We should remember our heroes. Even a cynic is obliged to admit that our greatest heroes are moral exemplars. The most successful billionaires are not admired in the same way (except when, like Carnegie, Gates, and Buffet, they give back). Our most brilliant scientists and artists don’t enjoy quite the same level of admiration as those figures like Buddha, Socrates, Jesus Christ, Gandhi, Mother Theresa, and Martin Luther King Jr., who represent the finest degree of moral superiority.

But what convinces me, more than anything else, of our innate goodness is the existence of moral progress. In a world of moral relativists, the idea of moral improvement is a non-starter. Changes in moral codes are merely changes in social convention, goes the argument, and the study of morality is really a subgenre of anthropology. (One of my own favorite philosophers, Friedrich Nietzsche, held exactly this view.) But even as fine a mind as Aristotle’s once believed that slavery was necessary for a good society, which we now universally condemn. The fact that human rights are spreading in the world, slowly but undeniably, also strikes me as an undeniable improvement.

Gandhi’s oft-repeated words on the subject have that hit-your-head-with-a-stick effect that drives out my occasional skeptical melancholy about the human condition: “When I despair, I remember that all through history the ways of truth and love have always won. There have been tyrants, and murderers, and for a time they can seem invincible, but in the end they always fall.” Yes, they keep rising up again, too. But when I look at the long, often vicious fight that is human history, it seems to me that the good guys are winning—and that, perhaps more importantly, we really want them to win.

Alan Strudler: Human horror should surprise nobody. Jeffrey Dahmer kills and rapes teenagers, then eats their body parts; professional hit men coolly assassinate strangers in exchange for a little money; leaders from Hitler to Pol Pot to Assad orchestrate colossal rituals of cruelty. The list goes on. Each horror involves its own unique assault on human dignity, but they share something more striking than their differences: an appetite for suffering unique to us. Maybe there is something wrong with our species; maybe there is something wrong with each of us.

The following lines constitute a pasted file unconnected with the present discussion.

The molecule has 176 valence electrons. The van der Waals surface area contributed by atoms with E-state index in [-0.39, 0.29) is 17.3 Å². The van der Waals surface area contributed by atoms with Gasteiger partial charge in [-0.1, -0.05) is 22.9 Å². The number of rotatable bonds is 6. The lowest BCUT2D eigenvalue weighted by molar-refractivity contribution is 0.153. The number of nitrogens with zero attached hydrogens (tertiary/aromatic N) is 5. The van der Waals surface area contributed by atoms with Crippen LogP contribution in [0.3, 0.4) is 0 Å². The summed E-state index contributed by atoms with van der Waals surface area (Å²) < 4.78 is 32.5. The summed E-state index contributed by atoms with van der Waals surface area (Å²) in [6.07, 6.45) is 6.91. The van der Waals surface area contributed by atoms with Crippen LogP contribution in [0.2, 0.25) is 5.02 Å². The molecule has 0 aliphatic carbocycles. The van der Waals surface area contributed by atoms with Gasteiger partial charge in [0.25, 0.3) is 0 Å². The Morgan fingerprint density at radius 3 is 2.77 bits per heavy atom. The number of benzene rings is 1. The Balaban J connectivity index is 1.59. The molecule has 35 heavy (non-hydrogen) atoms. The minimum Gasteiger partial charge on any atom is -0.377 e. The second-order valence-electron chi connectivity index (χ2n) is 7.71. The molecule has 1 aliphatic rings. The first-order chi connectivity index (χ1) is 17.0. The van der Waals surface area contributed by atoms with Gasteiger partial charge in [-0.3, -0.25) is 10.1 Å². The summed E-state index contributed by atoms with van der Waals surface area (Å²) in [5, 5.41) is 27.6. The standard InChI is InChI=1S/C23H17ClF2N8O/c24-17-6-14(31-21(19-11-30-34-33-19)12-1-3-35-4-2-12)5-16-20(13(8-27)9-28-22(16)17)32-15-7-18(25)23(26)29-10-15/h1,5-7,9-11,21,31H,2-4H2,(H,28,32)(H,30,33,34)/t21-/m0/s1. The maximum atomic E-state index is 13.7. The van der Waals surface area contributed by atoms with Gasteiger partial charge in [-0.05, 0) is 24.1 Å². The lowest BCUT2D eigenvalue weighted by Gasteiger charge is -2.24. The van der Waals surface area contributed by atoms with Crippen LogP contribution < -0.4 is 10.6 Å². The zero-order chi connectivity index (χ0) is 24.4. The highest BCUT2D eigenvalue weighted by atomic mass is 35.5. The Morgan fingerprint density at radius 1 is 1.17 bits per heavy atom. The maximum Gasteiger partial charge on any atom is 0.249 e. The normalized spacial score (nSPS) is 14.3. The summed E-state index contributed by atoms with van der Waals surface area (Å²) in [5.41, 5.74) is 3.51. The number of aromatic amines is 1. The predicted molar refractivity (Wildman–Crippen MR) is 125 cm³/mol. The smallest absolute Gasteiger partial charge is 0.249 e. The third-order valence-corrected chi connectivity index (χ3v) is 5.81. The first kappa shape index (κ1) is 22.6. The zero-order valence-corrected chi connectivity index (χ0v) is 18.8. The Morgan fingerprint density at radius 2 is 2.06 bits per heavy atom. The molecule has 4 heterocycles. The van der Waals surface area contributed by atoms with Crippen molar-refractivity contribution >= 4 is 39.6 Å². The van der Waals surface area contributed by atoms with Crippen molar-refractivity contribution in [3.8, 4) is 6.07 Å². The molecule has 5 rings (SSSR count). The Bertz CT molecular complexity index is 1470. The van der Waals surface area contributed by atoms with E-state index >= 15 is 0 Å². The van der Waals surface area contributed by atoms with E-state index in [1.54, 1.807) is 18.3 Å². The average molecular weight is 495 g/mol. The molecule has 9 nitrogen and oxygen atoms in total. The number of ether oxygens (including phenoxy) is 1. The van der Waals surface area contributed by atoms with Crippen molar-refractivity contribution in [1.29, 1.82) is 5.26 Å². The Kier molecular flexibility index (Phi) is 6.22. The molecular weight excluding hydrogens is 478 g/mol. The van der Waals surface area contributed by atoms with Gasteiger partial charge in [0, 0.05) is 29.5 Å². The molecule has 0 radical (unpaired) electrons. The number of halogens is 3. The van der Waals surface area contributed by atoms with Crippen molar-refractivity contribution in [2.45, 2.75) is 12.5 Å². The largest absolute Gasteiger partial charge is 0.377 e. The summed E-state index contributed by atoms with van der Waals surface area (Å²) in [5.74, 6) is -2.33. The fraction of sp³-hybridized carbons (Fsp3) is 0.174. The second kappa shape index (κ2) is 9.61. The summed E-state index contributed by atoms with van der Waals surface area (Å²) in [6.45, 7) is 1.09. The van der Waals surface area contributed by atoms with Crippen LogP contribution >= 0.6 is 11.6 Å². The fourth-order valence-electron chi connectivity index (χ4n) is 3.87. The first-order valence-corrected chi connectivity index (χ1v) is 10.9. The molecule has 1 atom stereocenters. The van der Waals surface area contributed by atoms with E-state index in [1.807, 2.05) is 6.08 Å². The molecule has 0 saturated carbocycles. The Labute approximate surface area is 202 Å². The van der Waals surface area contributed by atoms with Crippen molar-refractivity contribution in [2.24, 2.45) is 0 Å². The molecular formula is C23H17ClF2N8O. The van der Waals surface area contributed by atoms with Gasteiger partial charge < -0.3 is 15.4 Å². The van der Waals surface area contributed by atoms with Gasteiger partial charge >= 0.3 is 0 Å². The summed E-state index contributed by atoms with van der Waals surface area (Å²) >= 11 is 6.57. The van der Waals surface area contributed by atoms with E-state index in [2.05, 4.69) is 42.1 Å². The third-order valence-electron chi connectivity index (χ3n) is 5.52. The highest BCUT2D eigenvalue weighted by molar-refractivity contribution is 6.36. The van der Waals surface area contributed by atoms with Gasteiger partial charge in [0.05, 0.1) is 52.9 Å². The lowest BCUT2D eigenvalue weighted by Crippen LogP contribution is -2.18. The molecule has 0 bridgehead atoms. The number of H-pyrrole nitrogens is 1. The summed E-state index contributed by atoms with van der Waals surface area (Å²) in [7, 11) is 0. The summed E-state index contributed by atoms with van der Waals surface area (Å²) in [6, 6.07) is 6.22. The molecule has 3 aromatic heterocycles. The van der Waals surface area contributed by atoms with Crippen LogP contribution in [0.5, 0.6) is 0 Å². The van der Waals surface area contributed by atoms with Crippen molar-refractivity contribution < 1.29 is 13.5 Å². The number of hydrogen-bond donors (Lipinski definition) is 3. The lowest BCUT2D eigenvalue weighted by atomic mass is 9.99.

It is natural to dismiss Dahmer and the others as differing fundamentally from ordinary people. They are rapists, torturers, sadists, and we are not. It is natural to conclude that even though we have our flaws, their evil cannot be ours.

But grave moral problems inhere in us all. The wrongs for which we are generally responsible are not as sensational as Dahmer’s, but they are profound. Establishing this point requires reflection on arguments from the Princeton philosopher Peter Singer and a bit of social psychology.

Imagine that I take a stroll and see a child drowning in a shallow pond (a variation, of course, on Mencius’s child falling into the well). Nobody else is around. I can easily save the child, but don’t. I am responsible for his death. I have committed a grave wrong, perhaps the moral equivalent of murder. When I can save a life without sacrificing anything of moral significance, I must do so, Singer argues.

Across the world people are dying whom you and I can save by contributing a few dollars to Oxfam, and whom we don’t save. (If you are skeptical about this argument because you doubt Oxfam’s efficacy, ask yourself whether people would behave differently if they knew that their contribution to Oxfam would save lives. It would hardly make a difference.) Perhaps we are in ways like murderers, without their cruelty or cold-bloodedness. I have been discussing Singer’s argument with students in business and the humanities for twenty years. Most of them recognize its force, acknowledge responsibility for death around the world, shrug their shoulders, and move on. Death at a distance leaves us unfazed.

In the right circumstances, we are capable of doing the right thing. Yet we are fickle about goodness, as shown by one famous psychology experiment. Subjects coming out of a phone booth encounter a woman who has just dropped some papers, which are scattered across the ground. Some subjects help pick up the paper; others do not. The difference between the two groups is largely fixed by whether a subject found a coin that the experimenter had planted in the phone booth. Those who find the coin are happy and tend to help; people who don’t find a coin tend not to help. Other experiments get similar results even when the stakes are much higher. In some situations, most people will knowingly and voluntarily expose others to death for no good reason. People cannot be trusted.

The Georgetown philosopher Judith Lichtenberg surveys these experiments, along with Peter Singer’s arguments, and finds hope. Maybe investigations of this sort will reveal enough about our psychology so that we can arrange the world in ways to make people behave better and limit human misery. Even if she is right, her hope should trouble us. If we need a crutch — a coin in a phone booth — to make us behave well, our commitment to morality seems shallow.

If further proof is needed of the unsteady relationship between humans and morality, think about Bernard Madoff. A beloved family man, a friend and trusted advisor to leaders across the political and business world, this Ponzi schemer vaporized billions of dollars in personal life savings and institutional endowments. How can a man so apparently decent do such wrong? One answer is that the decency was a well-crafted illusion: Madoff was a monster, a cold-blooded financial predator from the start, feigning friendships in a ploy to seduce clients so that he could steal their money. A different answer is that Madoff would have led a morally unexceptional life if only he hadn’t found himself in situations that brought out the worst in him.